openDemocracyUK: Opinion

Why isn’t Sabina Nessa getting the attention Sarah Everard did?

Web analysis shows that some murders appear to be more shocking than others. Police and media must learn to respond better

Anita Mureithi
24 September 2021, 10.55am
Sabina Nessa
Metropolitan Police

Glowing in her graduation photo – that’s the image of Sabina Nessa most of us have seen. A bright young woman with her whole life ahead of her. Like Sarah Everard just six months ago, Nessa’s case has reignited conversations around women’s safety and the clear lack of progress in the issue of violence against women and girls.

She was on her way to meet a friend last Friday night. Her journey should have taken just over five minutes. She did not reach her destination. The 28-year-old primary school teacher was found dead the following morning in Cator Park near OneSpace community centre, her body hidden under a pile of leaves.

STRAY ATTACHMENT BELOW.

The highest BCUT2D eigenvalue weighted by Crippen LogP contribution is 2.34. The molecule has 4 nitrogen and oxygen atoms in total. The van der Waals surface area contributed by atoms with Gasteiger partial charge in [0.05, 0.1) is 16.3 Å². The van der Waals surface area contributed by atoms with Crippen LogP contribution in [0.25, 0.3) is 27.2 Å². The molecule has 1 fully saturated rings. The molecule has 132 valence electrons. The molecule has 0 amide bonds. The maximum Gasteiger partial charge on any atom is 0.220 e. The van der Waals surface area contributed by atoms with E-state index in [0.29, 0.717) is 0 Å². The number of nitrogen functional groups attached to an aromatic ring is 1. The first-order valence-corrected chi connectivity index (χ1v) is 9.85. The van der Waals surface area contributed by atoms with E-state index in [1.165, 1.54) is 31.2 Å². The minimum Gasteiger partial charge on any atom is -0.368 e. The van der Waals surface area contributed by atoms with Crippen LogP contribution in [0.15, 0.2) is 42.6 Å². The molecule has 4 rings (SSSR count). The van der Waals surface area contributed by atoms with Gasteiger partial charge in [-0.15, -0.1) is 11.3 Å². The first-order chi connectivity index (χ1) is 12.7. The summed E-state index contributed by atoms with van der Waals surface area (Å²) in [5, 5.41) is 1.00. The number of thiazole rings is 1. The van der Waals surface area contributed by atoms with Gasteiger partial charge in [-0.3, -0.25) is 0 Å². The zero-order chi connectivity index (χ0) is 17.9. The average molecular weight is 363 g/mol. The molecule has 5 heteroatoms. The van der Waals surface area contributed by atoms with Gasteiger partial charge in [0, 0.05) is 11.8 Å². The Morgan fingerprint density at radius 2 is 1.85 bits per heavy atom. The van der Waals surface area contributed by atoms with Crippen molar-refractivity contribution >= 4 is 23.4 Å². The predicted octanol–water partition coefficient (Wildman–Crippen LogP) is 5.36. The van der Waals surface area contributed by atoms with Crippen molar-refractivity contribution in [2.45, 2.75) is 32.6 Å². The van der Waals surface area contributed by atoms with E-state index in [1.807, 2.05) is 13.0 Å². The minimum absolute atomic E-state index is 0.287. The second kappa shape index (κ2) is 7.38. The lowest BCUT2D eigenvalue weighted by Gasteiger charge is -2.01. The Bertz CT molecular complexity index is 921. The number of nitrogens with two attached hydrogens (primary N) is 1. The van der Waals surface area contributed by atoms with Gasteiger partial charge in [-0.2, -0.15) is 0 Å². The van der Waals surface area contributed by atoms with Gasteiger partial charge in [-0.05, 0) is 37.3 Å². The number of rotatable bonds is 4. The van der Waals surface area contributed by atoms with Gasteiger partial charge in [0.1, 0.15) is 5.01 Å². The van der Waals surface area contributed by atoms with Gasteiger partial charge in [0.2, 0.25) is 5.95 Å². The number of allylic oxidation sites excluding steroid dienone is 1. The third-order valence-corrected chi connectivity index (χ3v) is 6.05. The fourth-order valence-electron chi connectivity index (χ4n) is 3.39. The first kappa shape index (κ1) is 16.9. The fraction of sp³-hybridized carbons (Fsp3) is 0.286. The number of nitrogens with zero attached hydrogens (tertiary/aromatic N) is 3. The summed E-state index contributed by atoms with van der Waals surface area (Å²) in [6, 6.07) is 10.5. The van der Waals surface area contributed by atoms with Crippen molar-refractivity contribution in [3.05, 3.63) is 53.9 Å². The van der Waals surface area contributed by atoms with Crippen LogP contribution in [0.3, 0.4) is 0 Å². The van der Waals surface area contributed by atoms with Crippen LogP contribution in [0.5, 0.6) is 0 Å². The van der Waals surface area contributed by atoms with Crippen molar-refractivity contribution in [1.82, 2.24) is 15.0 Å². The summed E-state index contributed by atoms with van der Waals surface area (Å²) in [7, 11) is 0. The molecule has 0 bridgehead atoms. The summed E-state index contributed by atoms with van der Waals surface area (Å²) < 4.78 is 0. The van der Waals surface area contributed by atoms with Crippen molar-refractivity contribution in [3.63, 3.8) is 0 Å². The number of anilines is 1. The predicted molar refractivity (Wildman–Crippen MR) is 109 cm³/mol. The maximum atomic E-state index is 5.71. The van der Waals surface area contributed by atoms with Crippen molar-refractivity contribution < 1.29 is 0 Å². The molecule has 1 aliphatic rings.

A tweet from Sabina Nessa's sister

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Like many people I first heard of Nessa’s death through social media. I went to various news sites, looking for more information on her case, expecting her story to be all over the news. But coverage was minimal.

My hunch was that Nessa’s death was getting less coverage than Everard’s had, so I used the social media analytics tool Crowdtangle to find out. The figures were stark: in the first week after Everard’s death, there were twice as many posts on Facebook as there have been since Nessa died. And 50% more interactions with those posts: while 225,000 people reacted to a post about Everard in the seven days immediately after her death, only 148,000 have responded to the news of Nessa’s death.